MWANGI: Wrong turn for integration, so what next?
The East African Community Heads of State Summit was for the umpteenth time postponed earlier this month, the latest reminder of the indifference and lack of enthusiasm with which matters to do with integration are being increasingly handled in the region’s capitals.
Gone are the days, it seems, when the EAC heads of state would congregate at the slightest opportunity, quickly sorting out any pending matters, releasing communiqués and smiling for the cameras. Times are hard, not just within the partner states but even – it appears – in inter-state relations. And the genie is out of the bottle, so there’s little need for any more pretence that all is well.
While the leaders of the partner states have largely kept their differences out of the public limelight, these have often spilled out into the open. It’s no secret that relations have often been strained – as when Tanzania and Rwanda traded accusations a couple of years ago, or when the dispute between Kenya and Uganda over Migingo Island first broke out. Such disputes, however, are usually more often than not handled diplomatically or simply brushed aside.
A lot of disputes have also revolved around trade issues, with countries employing non-tariff barriers against each other. This has made it virtually impossible for the Common Market to function as was originally envisioned. While the region’s heads of state are usually quick to tackle any NTBs and related matters, these are usually quickly replaced – to be tackled once again at the next summit.
It is this kind of behaviour that betrays a lack of seriousness by partner states in conforming to agreed protocols and moving the integration process forward. Finally, it appears, everyone has realised that the differing national interests that hold back the integration agenda are so deeply rooted as to turn the whole process into a vicious circle that leads nowhere. Such a realisation can only lead to lacklustre commitment and lip service.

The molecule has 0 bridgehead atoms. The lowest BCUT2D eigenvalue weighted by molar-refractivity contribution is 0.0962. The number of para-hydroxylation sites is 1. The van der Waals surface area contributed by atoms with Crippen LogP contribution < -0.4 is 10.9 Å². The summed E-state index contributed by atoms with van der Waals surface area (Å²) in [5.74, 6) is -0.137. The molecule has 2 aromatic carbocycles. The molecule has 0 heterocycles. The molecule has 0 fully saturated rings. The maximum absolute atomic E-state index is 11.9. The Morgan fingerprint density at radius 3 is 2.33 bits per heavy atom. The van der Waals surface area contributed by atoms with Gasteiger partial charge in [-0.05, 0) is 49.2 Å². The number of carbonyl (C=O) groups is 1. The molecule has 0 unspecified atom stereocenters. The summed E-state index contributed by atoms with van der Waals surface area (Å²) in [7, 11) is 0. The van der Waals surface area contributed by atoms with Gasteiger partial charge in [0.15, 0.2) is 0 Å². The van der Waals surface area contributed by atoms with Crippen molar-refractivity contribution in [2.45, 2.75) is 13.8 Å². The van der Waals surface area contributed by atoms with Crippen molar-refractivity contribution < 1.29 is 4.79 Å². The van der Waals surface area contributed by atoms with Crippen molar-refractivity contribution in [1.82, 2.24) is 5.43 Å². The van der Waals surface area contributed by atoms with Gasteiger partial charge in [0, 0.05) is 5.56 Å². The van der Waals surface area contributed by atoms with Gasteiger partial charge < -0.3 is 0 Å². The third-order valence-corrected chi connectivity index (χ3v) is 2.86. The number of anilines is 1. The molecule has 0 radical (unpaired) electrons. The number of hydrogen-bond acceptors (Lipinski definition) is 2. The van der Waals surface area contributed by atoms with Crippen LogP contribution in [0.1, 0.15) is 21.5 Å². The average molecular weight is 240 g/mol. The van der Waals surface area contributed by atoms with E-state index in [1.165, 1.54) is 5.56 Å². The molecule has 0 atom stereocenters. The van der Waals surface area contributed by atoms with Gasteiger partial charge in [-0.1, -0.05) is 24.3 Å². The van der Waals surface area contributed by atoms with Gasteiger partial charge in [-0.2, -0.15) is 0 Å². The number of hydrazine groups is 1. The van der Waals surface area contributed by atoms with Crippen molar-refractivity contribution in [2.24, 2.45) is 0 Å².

Over the past few years, the uncompromising positions of different countries in the regional bloc have become quite apparent. Top on the list is the matter of an economic partnership agreement with the European Union – a generally one-sided trade agreement meant to promote Europe’s access to the region’s resources cheaply while granting goods from the EU preferential access into the regional market.
Kenya has been particularly insistent that the rest of East Africa agree to this skewed trade arrangement. Apart from Rwanda that accepted to go along with Kenya, the rest of East Africa has been more hesitant – especially Tanzania. It is this matter that is said to have initially led to postponement of the Summit from November last year so as to try and first hammer out a consensus. No agreement has been forthcoming on the matter so far.
But there are a number of other areas where the EAC partner states have similarly failed to see eye to eye. These include issues to do with work permits, opening up land ownership to citizens of other partner states, a single tourist visa, and national identity cards. It is these disagreements that led to the application of the principle of variable geometry, by which some countries have pushed ahead of others in implementing integration measures that they felt were being unduly delayed.
The lack of seriousness in tackling these issues by national leaders has been accompanied by general ignorance on matters to do with integration on the part of the general population. Thus, the integration process has failed to gain strength at the grassroots level, remaining merely at the presidential and bureaucratic levels. This makes it particularly shaky.
The dilution of the ideals of integration is gradually becoming evident in other ways as well that are not immediately discernible to the man in the street. All along, for example, the ultimate goal of the East African integration process has been political federation – that is, until sometime last year when this was quietly changed to “political confederation.”
The decision to integrate did not involve the people, and neither have the current quiet moves to “diminish” integration involved the common citizenry. Given recent events, however, it seems quite obvious that regional integration is at a crossroads. Whether it will recover or will quietly disintegrate remains to be seen.
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